As I said, I wish she would make a stand, I really do….but nevertheless I wonder what the ramifications would be. You are correct -the notion of free speech in the Commonwealth is in many ways a joke because of the absolute limitations placed on the personal expression of such a freedom by the highest office holder in my country and yours,

    With regard to the preservation of the Anglican Reformed Religion – which I expected you would bring up – isn’t it the British government who (in her name) appoints the Archbishop of Cantebury, who in turn would exercise the actual duties described in the coronation oath? Couldn’t the Anglican church make significant changes to its core values and the Queen would be bound to the oath to oversee these, so long as the institution still referred to itself as the Anglican Reformed Religion?

    If the Queen approved of Britain adopting a declaration such as Manhattan or that which you have proposed, wouldn’t she be duty bound by the other conventions of the Crown to only voice support through the official channels if it had first been adopted and ratified by a British Government,

    I don’t defend the Queen’s stance for Christian values without acknowledging the flaws you have described, but I am concerned…should we expect a change in royal policy? I there any profit in writing to Buckingham Palace? Certainly we should be praying for her, as with the leaders beneath her authority?

    But ultimately what you said is true, Her Majesty is answerable to THE Majesty of all Heaven and Earth, but since it is the people who are so hungry for their own foolish wants, I think we see that the values our societies desire their leaders to represent or signify have changed drastically for the works and that it has left a huge gap that some figures, such as our Queen, have been unsure of how to traverse…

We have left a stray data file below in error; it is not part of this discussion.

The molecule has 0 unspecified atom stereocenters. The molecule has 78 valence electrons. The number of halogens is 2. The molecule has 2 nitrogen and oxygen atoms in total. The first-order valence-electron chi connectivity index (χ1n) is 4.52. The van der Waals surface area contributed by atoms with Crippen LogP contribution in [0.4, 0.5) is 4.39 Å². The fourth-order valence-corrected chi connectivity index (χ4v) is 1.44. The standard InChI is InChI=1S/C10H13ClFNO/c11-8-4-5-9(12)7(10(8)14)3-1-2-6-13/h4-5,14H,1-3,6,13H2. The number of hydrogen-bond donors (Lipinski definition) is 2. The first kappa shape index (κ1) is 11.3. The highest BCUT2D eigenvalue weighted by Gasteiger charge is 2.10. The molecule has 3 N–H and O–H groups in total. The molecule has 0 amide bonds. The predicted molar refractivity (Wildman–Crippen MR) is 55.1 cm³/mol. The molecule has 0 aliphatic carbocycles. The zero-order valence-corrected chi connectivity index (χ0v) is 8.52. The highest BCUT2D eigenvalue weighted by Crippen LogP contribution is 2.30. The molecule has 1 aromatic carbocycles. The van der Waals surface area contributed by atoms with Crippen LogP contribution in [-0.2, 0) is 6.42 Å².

Yarran Johnston

  14. But Yarran, as David said “neither the Duke or Prince Charles seem inhibited to voice their opinions.” And Prince Charles promotes all kinds of nonsense including that were he to become king that he should be considered as “defender of the faiths” not as traditionally “defender of THE faith”.

    The aging Queen Elizabeth is in many ways a portrait of what has happened to Britain since her coronation. Mute and seemingly impotent to stop creeping secularisation and Islamisation of a once great Christian nation.

    Ewan McDonald.

  15. Brits can sign it too.
    Did not see that the first time.


    Iain Duncan, UK

  16. Yarron, many of us wrote to the Queen, over the issue of gay adoption. I believer Andrea Minichiello Williams (worth a thousand men) of Christian Concern for Our Nation, handed in a petition with 10,000 names on it, asking her to intervene. I sent her a letter, reminding her of the story of Queen Esther, suggesting that it was for such as time as this that she had been raised. Though, yes she is officially hide bound by government, she does hold a position of considerable influence. Sad to say I received a letter from one of her attendants, expressing sympathy but sadly she was unnable to intervene in the affairs of state – or something along those lines. My Christian friends have vehemently defended the queen by saying how Christian and what a fine example she sets . Well that may be, but I associate her only with horse racing and the delivery of a milk and water Christian message.

    (I can hear the police knocking on my door.)

    David Skinner, UK

  17. I will make sure that my congregation gets a copy of the document and do all that I can to encourage them to sign it.
    Andy Thomas

  18. Thanks Ewan and David,